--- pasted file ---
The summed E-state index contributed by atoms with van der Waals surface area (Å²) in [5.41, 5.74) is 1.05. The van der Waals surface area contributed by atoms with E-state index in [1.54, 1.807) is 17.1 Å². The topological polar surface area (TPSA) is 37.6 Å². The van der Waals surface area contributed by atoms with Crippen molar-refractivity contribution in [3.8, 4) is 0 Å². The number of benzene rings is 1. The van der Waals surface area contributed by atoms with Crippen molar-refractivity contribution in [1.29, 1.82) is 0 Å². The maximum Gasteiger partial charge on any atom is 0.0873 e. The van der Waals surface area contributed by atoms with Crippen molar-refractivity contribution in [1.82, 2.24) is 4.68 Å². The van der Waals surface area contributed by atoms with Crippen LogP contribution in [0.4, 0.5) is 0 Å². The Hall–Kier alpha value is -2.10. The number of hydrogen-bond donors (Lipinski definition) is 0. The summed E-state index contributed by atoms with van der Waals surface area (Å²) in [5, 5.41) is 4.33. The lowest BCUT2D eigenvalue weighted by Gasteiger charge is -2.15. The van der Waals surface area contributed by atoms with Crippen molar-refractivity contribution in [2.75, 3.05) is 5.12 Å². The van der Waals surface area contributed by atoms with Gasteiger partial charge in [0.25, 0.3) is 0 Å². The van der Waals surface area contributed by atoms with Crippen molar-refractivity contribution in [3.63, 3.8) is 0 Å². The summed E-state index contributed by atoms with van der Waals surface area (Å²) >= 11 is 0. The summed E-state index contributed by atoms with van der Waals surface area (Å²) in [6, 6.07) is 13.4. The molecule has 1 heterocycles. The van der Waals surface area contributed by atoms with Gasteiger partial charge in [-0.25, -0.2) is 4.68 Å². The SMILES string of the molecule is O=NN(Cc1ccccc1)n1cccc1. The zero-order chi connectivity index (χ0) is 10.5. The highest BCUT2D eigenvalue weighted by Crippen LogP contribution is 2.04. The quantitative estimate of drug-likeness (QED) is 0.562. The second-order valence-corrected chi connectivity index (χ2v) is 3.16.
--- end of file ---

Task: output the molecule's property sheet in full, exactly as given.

The summed E-state index contributed by atoms with van der Waals surface area (Å²) in [5.41, 5.74) is 1.05. The van der Waals surface area contributed by atoms with E-state index in [1.54, 1.807) is 17.1 Å². The topological polar surface area (TPSA) is 37.6 Å². The van der Waals surface area contributed by atoms with Crippen molar-refractivity contribution in [3.8, 4) is 0 Å². The number of benzene rings is 1. The van der Waals surface area contributed by atoms with Crippen molar-refractivity contribution in [1.29, 1.82) is 0 Å². The maximum Gasteiger partial charge on any atom is 0.0873 e. The van der Waals surface area contributed by atoms with Crippen molar-refractivity contribution in [1.82, 2.24) is 4.68 Å². The van der Waals surface area contributed by atoms with Crippen LogP contribution in [0.4, 0.5) is 0 Å². The Hall–Kier alpha value is -2.10. The number of hydrogen-bond donors (Lipinski definition) is 0. The summed E-state index contributed by atoms with van der Waals surface area (Å²) in [5, 5.41) is 4.33. The lowest BCUT2D eigenvalue weighted by Gasteiger charge is -2.15. The van der Waals surface area contributed by atoms with Crippen molar-refractivity contribution in [2.75, 3.05) is 5.12 Å². The van der Waals surface area contributed by atoms with Gasteiger partial charge in [0.25, 0.3) is 0 Å². The van der Waals surface area contributed by atoms with Crippen molar-refractivity contribution in [3.63, 3.8) is 0 Å². The summed E-state index contributed by atoms with van der Waals surface area (Å²) >= 11 is 0. The summed E-state index contributed by atoms with van der Waals surface area (Å²) in [6, 6.07) is 13.4. The molecule has 1 heterocycles. The van der Waals surface area contributed by atoms with Gasteiger partial charge in [-0.25, -0.2) is 4.68 Å². The SMILES string of the molecule is O=NN(Cc1ccccc1)n1cccc1. The zero-order chi connectivity index (χ0) is 10.5. The highest BCUT2D eigenvalue weighted by Crippen LogP contribution is 2.04. The quantitative estimate of drug-likeness (QED) is 0.562. The second-order valence-corrected chi connectivity index (χ2v) is 3.16.